Readers write: Writing about the election, journalism in Mexico
Letters to the editor for the June 20, 2016 weekly magazine.
Writing about the election
Regarding the April 21 article “An odd up-and-down in the presidential race” (CSMonitor.com): I appreciate the Monitor’s steady support in election reporting and editorials because thoughtful voters, dialogue, fair debate, and compromise are necessary elements for a just democracy that will serve all of its citizens well.
It is important, I think, not to conflate those qualities with the status quo. The stifling hold of the two-party system, superdelegates who can block the will of the electorate during nominations, and the undue influence of money in both campaigns and the passing of legislation are elements of the status quo that have led to burgeoning populist movements at both ends of the political spectrum. Large numbers of Americans are demanding that the status quo must go. If fair debate and compromise will deliver on the moderates’ promise, extreme movements will not be as attractive, or seem so necessary.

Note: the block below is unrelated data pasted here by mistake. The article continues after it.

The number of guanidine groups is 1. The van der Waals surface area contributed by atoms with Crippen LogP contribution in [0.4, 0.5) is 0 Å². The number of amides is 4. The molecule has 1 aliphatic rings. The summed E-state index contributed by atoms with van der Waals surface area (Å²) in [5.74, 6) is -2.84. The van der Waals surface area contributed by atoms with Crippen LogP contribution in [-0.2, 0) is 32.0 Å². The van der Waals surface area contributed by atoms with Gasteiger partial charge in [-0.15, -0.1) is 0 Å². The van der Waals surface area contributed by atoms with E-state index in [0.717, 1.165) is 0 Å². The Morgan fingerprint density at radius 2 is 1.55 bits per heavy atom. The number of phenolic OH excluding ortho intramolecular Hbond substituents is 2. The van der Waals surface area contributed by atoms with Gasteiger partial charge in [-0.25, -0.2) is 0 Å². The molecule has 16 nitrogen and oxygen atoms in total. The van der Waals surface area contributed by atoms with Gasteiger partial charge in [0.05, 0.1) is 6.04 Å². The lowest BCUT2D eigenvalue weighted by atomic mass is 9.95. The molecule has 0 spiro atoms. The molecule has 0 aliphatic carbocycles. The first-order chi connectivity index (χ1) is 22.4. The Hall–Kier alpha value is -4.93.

Journalism in Mexico
Regarding the May 23 OneWeek article “Press seeks new ways to tell truth”: This is one of the most important articles The Christian Science Monitor has published. I have visited Tamaulipas, Mexico, and its capital, Ciudad Victoria, over several years. University officials have been kidnapped and never seen again, presumed murdered. A bomb, by the grace of God, didn’t kill a university official I know, although his office was targeted. While I was giving a talk at a hotel, one of the organizers’ children witnessed an assassination at midday in a nearby public park filled with children and their families.
The moral courage of journalists reporting incidents deserves our full and uncompromising support. We cannot allow the voice of truth to be silenced. Thank you for publishing this article and may I suggest a continuous campaign of support until the truth is fully revealed, the innocent are protected, and cartel intimidation and domination are abolished.
Elise L. Moore